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A follow up question for this question. What are the different properties that can be deduced from a phonon dispersion curve and Phonon DOS? Also if possible explain how to deduce them?

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    $\begingroup$ 1: Identify the dynamical stability of your structure: No imaginary frequencies means your structure is the dynamical stability. 2: Obtain the frequencies of the Raman active modes. 3: Reference: aip.scitation.org/doi/10.1063/1.5010881 $\endgroup$ – Jack Oct 1 at 2:00
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The phonon dispersion relates the phonon frequencies $\omega_{\mathbf{q}\nu}$ for each branch $\nu$ with the phonon wave vector $\mathbf{q}$, typically along a path in the Brillouin zone joining high-symmetry points. The phonon density of states compresses this information by integrating over $\mathbf{q}$ and summing over $\nu$:

$$ \tag{1} g(\omega)=\sum_{\nu}\int\frac{d\mathbf{q}}{(2\pi)^3}\delta(\omega-\omega_{\mathbf{q}\nu}), $$

and some information is thus lost in the density of states. Quantities that can be extracted from a phonon dispersion include (happy for others to add more to the list):

  1. Speed of sound. The linear slope of the three acoustic branches as $\mathbf{q}\to0$ provide the speed of sound propagation in the material.
  2. Raman mode frequencies. The Raman mode frequencies are given by some of the optical mode frequencies as $\mathbf{q}\to0$. However, to determine which modes are Raman active you need to complement the dispersion relation with a symmetry analysis of the optical modes, and to determine the intensity of the Raman signal you need to complement the dispersion with a calculation of the Raman activity tensor.
  3. Infrared mode frequencies. Similar to Raman frequencies, but with different symmetry rules and intensities.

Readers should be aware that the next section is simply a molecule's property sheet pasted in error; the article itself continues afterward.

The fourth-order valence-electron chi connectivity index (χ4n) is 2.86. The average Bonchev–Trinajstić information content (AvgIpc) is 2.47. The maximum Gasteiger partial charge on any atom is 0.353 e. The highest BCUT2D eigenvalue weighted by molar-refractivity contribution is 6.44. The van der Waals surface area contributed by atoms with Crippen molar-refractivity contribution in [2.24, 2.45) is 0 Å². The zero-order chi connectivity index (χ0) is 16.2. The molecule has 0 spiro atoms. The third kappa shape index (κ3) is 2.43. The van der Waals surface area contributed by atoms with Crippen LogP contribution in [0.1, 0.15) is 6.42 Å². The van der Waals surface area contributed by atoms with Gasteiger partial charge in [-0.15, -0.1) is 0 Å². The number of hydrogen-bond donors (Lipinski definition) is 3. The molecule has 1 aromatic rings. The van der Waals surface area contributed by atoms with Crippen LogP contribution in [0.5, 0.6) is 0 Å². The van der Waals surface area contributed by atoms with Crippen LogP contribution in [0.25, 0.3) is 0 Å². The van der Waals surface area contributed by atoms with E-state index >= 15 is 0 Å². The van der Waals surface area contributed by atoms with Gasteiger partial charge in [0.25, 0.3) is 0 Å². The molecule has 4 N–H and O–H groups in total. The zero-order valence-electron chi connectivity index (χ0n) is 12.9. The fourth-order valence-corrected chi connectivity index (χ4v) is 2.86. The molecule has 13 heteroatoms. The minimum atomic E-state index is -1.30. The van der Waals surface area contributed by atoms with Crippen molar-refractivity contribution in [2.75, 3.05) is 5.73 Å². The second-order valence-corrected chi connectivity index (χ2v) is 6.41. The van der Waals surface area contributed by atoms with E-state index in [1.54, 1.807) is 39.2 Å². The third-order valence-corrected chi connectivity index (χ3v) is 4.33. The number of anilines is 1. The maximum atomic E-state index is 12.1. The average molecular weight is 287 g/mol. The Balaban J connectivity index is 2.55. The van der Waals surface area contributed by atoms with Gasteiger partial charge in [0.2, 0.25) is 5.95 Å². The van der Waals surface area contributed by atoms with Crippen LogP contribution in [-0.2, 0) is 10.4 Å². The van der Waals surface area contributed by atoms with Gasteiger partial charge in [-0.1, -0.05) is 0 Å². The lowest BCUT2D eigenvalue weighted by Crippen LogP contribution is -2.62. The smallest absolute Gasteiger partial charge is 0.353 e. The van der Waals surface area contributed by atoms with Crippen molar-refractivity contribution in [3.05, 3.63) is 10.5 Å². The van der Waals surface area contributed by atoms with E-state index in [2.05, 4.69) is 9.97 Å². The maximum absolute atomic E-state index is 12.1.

4. LO-TO splitting. Longitudinal optical modes set up oscillating dipoles that lead to long-range electric fields that split the degeneracy between transverse and optical modes as $\mathbf{q}\to0$. The magnitude of LO-TO splitting depends on the dielectric permitivity and the Born effective charges, so you can assess how polar the material is through the LO-TO splitting.
  5. Helmholtz free energy. The phonon contribution to the free energy can be deduced from the phonon dispersion by occupying each phonon mode according to the Bose-Einstein distribution at the corresponding temperature. As this quantity only depends on the phonon energy, this is something that you can also directly extract from the phonon density of states.
  6. Dynamical stability. The abscence of imaginary phonon frequencies indicates that the system is dynamically stable (at a local minimum of the potential energy surface). Conversly, if there are imaginary phonon frequencies the system is dynamically unstable. Complementing this information with the atomic displacements of the imaginary modes provides information about the direction in which the structure needs to be distorted to lower its energy.
  7. Topological phonons. Although less well-known than their electronic counterparts, phonon dispersions also support a topological classification. For example, you may encounter topologically protected Weyl phonons or nodal line phonons. The dispersion itself will provide the degeneracy points/lines, but for a full classification you need to complement it with a symmetry/topology analysis.

Phonon dispersions also serve as starting points to study phonon-related properties. For example, the inclusion of anharmonic terms (phonon-phonon interactions) can help explore thermal transport or temperature-driven structural phase transitions. The coupling of phonons with electrons (electron-phonon interactions) can help explore electronic transport, superconductivity, carrier relaxation in semiconductors, etc.

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